Today at noon Eastern, the storied aircraft carrier Enterprise, aka CVN-65, left its home port of Naval Station Norfolk one final time for its final voyage with a heading: Arabian Sea, aka Iran. There in a week it will join CVN 72 Lincoln and CVN 70 Vinson, as well as LHD 8 Makin Island, all of which are supporting any potential escalation of “hostilities” in the Persian Gulf region. As a reminder, back in January we learned that the Enterprise’s final voyage will be in proximity to Iran, and in the meantime, the aircraft carrier held extended drills off the Florida coast to attack a “faux theocracy” consisting of fundamentalist “Shahida” states. Why the Arabian Sea in about 7-10 days will be home to not two but three aircraft carriers and a big deck amphibious warfare ship is very much an open question, although we may have some thoughts.
Thousands of sailors will deploy today from Norfolk on the USS Enterprise for the last time on Sunday.
Nearly 5,500 Sailors aboard the ships of the Enterprise Carrier Strike Group (ENT CSG) are scheduled to deploy from Naval Stations Norfolk and Mayport, Fla., March 9, 11 and 12, to support operations with the U.S. Navys 5th and 6th Fleets.
The aircraft carrier USS Enterprise (CVN 65), commanded by Capt. William C. Hamilton Jr., will depart from Naval Station Norfolk for the ships 22nd and final deployment March 11.
CVN 65 will not be alone:
After the Enterprise leaves Sunday, three Norfolk-based guided-missile destroyers will head out Monday — the USS Porter, USS Nitze and USS James E. Williams.
The strike group is commanded by Rear Adm. Ted Carter Jr.
Carrier Air Wing 1, based at Naval Air Station Oceana in Virginia Beach, will be embarked aboard the Enterprise.
The Enterprise was launched September 24, 1960, by Newport News Shipbuilding and Drydock Co. and commissioned November 25, 1961.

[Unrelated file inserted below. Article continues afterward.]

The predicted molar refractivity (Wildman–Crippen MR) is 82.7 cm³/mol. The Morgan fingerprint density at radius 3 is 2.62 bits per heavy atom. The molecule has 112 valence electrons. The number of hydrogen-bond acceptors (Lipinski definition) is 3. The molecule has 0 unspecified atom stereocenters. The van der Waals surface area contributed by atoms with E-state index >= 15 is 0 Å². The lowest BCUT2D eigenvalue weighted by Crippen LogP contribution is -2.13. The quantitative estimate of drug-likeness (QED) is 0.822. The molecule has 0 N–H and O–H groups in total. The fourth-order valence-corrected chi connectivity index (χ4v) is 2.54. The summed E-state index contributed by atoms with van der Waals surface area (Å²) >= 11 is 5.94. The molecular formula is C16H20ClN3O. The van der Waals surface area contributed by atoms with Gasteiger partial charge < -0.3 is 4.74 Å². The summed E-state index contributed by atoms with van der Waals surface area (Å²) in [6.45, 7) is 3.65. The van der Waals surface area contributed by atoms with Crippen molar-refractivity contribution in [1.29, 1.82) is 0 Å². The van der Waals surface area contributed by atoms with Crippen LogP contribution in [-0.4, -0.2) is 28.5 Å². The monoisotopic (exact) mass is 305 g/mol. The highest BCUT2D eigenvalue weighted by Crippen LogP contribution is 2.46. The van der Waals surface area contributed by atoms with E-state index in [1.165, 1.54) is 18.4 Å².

Its record of high-profile service began with the Cuban Missile Crisis in 1962. Since then, it has served in countless missions around the world….
A few days ago we presented some speculationon what the final deployment of the 50 year old USS Enterprise aircraft carrier in the Arabian Sea may mean from a strategic standpoint, today we get to hear it from the US Navy itself. And just when we thought we had heard it all, we now get confirmation that the farcism that has defined capital markets for the past 3 years is slowly migrating to military planning. “The carrier and its entourage of support ships are in the Atlantic Ocean, somewhere east of Florida, with land completely out of sight. But for the purposes of the drill, they’re cruising near the fictitious Treasure Coast. Maps displayed on the bridge’s monitors show the contours of the Eastern Seaboard, the Gulf of Mexico and a good chunk of the Midwest, but all state borders have been removed and replaced with a handful of countries that come with their own boundaries and political allegiances. Enterprise and its strike group are focused on Garnet and North Garnet, countries that support terrorism on the Treasure Coast. They’re fundamentalist Shahida states — a faux-theocracy — and they want to reunite with Pyrope, one of the nine other made-up countries. On Enterprise, intelligence analysts evaluate the situation, fighter squadrons plan sorties, and the ship’s newspaper, “The Shuttle,” prints an extra section that details the international political situation. It’s a novella set at sea that grows more complex as hours past. “Those pesky Garnetians,” strike group commander Rear Adm. Walter Carter Jr. told sailors after a day packed with maneuvers, launches and landings.”
But lest anyone get the pesky though that this is all just a ridiculous way to hide the true ambitions of the carrier, we get the following: “The Navy says the training isn’t specifically tailored to a possible U.S.-Iran scenario.“We’re training for all the mission areas,” said Rear Adm. Dennis FitzPatrick, commander of Strike Force Training Atlantic. Those include anti-submarine warfare and counterpiracy missions.” But then again: “The drills do have applications for potential tension with Iran, however. Treasure Coast includes a fake strait about 200 miles east of Orlando that, like the Strait of Hormuz, is about 35 miles wide at its narrowest point.“There obviously is an emphasis on where we think the ship will go,” FitzPatrick said.”
More humor from the Navy Times on what is currently going on at the USS Enterprise: